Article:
Students Looking for PE Credit, Try Surf Class

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By: Josh Greene | Media Editor

December 4, 2016

Often times, students consider freshman year the worst of their high-school career. Going from middle school, a place of comfort and security, to high school, a place of anxiety and adventure, students usually feel overwhelmed.  For me, that was not the case.

I had surf class to get me through those days. Surf Class serves as an excellent way for students to establish a core group of friends while staying active, earning their PE credit, and ultimately becoming more connected with our oceans.

Now, I never truly got into team sports, such as football or soccer. However, since I first really learned about them, I had always been really into water-sports of all kinds, such as surfing and skimboarding.

Before I had even learned to surf, I taught myself to skimboard the steep slopes of Laguna Beach, on a $40 wooden board my mother bought me from Walmfullsizerender-jpg-1art. As my skimboarding skills developed, competing in several contests, and putting out quality videos with my friends, I knew I should probably learn to surf to become a true all-around waterman. I had started to surf on a regular basis, but it wasn’t until surf class that my love for the sport was truly solidified.

Each morning of freshman year, I spent first period at the San Clemente pier with all of my friends, sunny or cloudy, warm or cold, surfing for P.E. credit. I was not near the caliber required for the Surf Team, and felt the class as a relaxing alternative for free-surfing rather than competition. Each day, I progressed a bit more, riding waves on a Costco Wavestorm like the barnie I was. My most vivid memory is being caught inside on what seemed like the biggest wave of my life. A moment like this is something I will never forget and helped define the earliest days of my relationship with the ocean.

Nothing could top Wednesday 1-3-5 block periods, which consisted of two hours of surfing, followed by Bagel Shack tutorial. Slowly, as the days went on, I began taking bigger waves, establishing myself in the Pier Bowl lineup among the other Wavestorm-ers. However, my passion still belonged to skimboarding and my skimboarding practice began to decline due to my surfing practice. I strived for a way to combine the two.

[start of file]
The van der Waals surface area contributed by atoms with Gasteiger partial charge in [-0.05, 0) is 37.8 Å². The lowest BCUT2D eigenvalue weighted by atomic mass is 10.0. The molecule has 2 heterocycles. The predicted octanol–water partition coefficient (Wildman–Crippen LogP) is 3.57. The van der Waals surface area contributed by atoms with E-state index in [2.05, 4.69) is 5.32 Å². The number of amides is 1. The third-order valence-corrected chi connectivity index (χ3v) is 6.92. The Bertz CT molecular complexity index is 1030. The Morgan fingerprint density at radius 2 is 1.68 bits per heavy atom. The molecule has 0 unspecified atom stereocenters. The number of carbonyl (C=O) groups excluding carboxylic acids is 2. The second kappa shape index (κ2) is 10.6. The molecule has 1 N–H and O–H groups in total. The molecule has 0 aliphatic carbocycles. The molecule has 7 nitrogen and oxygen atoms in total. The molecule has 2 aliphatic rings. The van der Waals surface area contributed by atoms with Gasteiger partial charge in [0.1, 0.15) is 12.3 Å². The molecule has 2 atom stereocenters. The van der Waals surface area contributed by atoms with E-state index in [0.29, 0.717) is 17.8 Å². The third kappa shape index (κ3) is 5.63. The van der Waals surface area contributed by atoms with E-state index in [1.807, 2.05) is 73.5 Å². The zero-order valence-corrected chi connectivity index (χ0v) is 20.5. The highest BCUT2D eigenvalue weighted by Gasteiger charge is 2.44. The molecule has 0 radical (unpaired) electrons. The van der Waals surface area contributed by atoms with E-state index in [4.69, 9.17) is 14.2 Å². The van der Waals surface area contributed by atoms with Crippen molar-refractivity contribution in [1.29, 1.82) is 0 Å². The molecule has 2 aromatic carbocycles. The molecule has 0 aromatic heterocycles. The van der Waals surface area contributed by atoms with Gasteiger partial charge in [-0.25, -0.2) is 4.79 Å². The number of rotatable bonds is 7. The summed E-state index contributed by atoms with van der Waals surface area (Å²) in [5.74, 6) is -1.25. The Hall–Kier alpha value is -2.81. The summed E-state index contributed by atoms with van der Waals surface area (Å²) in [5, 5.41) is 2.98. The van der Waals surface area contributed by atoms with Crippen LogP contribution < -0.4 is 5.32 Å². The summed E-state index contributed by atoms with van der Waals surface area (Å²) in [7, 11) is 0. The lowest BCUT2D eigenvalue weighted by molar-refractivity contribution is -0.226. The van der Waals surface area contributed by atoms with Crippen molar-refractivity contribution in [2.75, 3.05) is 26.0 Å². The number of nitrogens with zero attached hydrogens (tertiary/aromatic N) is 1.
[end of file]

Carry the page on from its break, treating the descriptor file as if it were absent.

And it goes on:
My friends and I used to watch some of the best skimboarders do something called “skurfing.” I like to define that as a sport of transferring off a softtop surfboard onto a carbon fiber skimboard on a wave too far out to catch normally from shore with a skimboard. As our skimboarding and surfing skills progressed, we thought to ourselves, “Man, we can do that.”

And so what better time to try it out then a perfect 3-4 foot swell Block Day at the pier. A nice high-tide slowed the interval between sets, making it manageable to paddle out with a Wavestorm and a skimboard on top, both with no leash. Paddling out is probably the most stressful part; you don’t have a leash on because ultimately you’ll be jumping off one board onto the other, so you really want to make it out before a wave comes, because it’s not easy getting over a wave with two boards without losing them. After barely making it over a set wave, I was out, and tried to catch my breath.10865877_390139264484987_6712000352897054096_o